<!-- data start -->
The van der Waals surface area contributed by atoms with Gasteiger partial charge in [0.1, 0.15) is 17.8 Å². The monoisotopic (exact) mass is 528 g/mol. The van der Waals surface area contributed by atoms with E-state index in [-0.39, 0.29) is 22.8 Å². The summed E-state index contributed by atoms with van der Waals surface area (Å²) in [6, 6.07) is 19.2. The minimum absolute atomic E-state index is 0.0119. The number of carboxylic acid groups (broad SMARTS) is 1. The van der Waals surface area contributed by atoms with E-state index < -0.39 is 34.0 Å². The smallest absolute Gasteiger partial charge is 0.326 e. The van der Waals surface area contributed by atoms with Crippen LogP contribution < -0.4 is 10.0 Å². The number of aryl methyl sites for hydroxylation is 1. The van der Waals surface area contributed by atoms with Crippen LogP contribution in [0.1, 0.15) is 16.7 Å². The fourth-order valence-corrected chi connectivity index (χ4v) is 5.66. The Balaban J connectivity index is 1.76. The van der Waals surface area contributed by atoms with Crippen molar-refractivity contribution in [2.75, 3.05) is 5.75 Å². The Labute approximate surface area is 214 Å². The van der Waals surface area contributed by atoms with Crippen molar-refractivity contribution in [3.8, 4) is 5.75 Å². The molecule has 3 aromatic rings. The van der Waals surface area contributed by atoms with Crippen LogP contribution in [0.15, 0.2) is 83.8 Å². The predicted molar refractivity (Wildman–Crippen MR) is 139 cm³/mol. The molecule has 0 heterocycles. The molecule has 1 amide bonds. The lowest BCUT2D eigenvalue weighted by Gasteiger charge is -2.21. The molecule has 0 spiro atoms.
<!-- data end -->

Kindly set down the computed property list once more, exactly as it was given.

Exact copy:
The van der Waals surface area contributed by atoms with Gasteiger partial charge in [0.1, 0.15) is 17.8 Å². The monoisotopic (exact) mass is 528 g/mol. The van der Waals surface area contributed by atoms with E-state index in [-0.39, 0.29) is 22.8 Å². The summed E-state index contributed by atoms with van der Waals surface area (Å²) in [6, 6.07) is 19.2. The minimum absolute atomic E-state index is 0.0119. The number of carboxylic acid groups (broad SMARTS) is 1. The van der Waals surface area contributed by atoms with E-state index < -0.39 is 34.0 Å². The smallest absolute Gasteiger partial charge is 0.326 e. The van der Waals surface area contributed by atoms with Crippen LogP contribution < -0.4 is 10.0 Å². The number of aryl methyl sites for hydroxylation is 1. The van der Waals surface area contributed by atoms with Crippen LogP contribution in [0.1, 0.15) is 16.7 Å². The fourth-order valence-corrected chi connectivity index (χ4v) is 5.66. The Balaban J connectivity index is 1.76. The van der Waals surface area contributed by atoms with Crippen molar-refractivity contribution in [2.75, 3.05) is 5.75 Å². The Labute approximate surface area is 214 Å². The van der Waals surface area contributed by atoms with Crippen molar-refractivity contribution in [3.8, 4) is 5.75 Å². The molecule has 3 aromatic rings. The van der Waals surface area contributed by atoms with Crippen LogP contribution in [0.15, 0.2) is 83.8 Å². The predicted molar refractivity (Wildman–Crippen MR) is 139 cm³/mol. The molecule has 0 heterocycles. The molecule has 1 amide bonds. The lowest BCUT2D eigenvalue weighted by Gasteiger charge is -2.21. The molecule has 0 spiro atoms.